If it chose to cancel the Turkish Stream outright, Moscow would, in effect be writing off at least $2 billion spent or committed on physical pipes for the project, much of which has already been delivered to the Bulgarian port of Varna since it was originally ordered for the South Stream project that the Turkish Stream replaced. But it would be saving itself perhaps $8-10 billion in further expenditure on delivering the 900 kilometre pipeline and its 180 kilometre onward extension to Turkey’s border with Greece, a potentially useful gain at a time of relatively low gas prices and uncertainties as to how Turkish Stream would actually be able to deliver gas to mainstream European customers beyond Turkey.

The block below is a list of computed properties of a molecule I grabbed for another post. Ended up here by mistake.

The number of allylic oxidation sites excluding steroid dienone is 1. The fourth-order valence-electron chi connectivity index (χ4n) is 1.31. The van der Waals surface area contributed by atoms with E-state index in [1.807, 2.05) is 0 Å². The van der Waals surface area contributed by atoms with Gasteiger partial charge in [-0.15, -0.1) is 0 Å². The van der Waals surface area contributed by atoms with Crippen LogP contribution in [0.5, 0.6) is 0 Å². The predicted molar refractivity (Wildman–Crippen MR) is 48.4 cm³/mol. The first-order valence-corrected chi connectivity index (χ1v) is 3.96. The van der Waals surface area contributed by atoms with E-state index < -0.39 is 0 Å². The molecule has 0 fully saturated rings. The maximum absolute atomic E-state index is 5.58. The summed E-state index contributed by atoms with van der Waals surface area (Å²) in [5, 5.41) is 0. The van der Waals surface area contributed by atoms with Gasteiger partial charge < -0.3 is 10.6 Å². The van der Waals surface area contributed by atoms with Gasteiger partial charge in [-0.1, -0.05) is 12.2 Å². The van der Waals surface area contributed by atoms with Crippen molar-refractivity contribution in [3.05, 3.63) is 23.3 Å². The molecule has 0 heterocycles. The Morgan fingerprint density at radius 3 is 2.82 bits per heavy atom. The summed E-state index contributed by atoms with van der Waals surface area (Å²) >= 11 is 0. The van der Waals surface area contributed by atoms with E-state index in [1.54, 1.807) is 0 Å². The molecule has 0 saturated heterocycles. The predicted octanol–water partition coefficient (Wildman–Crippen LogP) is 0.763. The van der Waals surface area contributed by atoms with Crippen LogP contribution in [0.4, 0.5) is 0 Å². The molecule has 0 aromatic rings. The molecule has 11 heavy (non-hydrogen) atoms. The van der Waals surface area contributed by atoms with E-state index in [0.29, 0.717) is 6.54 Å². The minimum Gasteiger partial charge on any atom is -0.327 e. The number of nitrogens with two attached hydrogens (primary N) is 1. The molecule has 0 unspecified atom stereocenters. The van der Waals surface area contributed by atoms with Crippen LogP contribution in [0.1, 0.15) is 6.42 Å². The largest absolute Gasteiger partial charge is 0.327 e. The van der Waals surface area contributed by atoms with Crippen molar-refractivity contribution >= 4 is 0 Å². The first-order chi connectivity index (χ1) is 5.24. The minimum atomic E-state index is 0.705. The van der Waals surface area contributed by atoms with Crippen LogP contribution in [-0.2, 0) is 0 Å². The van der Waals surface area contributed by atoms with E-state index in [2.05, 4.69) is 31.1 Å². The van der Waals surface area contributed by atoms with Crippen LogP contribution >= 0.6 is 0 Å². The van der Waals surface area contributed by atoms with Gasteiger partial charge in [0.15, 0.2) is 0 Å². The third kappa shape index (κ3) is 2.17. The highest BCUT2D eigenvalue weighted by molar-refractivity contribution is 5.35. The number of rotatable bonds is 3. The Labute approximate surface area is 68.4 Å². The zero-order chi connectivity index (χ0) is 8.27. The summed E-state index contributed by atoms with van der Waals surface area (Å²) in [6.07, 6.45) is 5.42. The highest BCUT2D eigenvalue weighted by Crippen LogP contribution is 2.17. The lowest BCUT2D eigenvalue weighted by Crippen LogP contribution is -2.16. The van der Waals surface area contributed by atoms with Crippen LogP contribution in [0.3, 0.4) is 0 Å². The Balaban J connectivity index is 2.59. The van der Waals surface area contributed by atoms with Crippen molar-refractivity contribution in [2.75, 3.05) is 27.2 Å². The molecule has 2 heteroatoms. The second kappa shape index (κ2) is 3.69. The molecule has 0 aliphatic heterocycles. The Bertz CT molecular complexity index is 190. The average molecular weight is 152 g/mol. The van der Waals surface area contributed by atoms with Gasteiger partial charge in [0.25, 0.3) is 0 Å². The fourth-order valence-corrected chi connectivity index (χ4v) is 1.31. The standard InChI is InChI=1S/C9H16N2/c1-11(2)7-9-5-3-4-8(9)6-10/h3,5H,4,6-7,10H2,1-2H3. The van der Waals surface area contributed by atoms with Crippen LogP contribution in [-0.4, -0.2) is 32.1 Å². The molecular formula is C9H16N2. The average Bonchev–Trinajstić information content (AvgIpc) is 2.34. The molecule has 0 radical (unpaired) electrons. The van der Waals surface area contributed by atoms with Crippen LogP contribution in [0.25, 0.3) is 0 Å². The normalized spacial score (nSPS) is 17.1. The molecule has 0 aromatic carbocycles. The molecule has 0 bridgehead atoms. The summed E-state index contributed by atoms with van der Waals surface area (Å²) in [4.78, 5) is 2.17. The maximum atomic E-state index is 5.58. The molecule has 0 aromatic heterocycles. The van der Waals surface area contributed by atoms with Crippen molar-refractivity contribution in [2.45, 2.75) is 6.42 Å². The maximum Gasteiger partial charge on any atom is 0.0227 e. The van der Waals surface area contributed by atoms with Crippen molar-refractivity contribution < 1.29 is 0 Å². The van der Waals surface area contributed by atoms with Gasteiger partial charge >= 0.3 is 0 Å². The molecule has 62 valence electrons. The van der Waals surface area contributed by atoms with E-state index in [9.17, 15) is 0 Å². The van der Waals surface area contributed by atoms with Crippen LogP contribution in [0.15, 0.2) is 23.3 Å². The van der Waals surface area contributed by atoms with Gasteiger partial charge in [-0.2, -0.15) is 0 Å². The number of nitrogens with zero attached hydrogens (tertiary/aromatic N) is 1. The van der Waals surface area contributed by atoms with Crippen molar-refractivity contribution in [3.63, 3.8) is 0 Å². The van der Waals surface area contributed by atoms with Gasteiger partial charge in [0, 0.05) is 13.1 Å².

If Gazprom decided to play tough in price negotiations for the bulk of the gas it supplies to Turkey’s state enterprise, Botas, the logical result would be for Turkey to intensify its efforts to expand import of gas from alternative suppliers. In this regard, statements made last week by Ashti Hawrami, Minister of Energy in the Kurdish Regional Government in northern Iraq, and Tony Hayward, the Chairman of the Anglo-Turkish Genel Energy company, assume considerable significance. They said that Kurdistan-Iraq expects to be in a position to start delivering up to 10 bcm a year to Turkey in three or four years’ time, and double that amount in the early 2020s.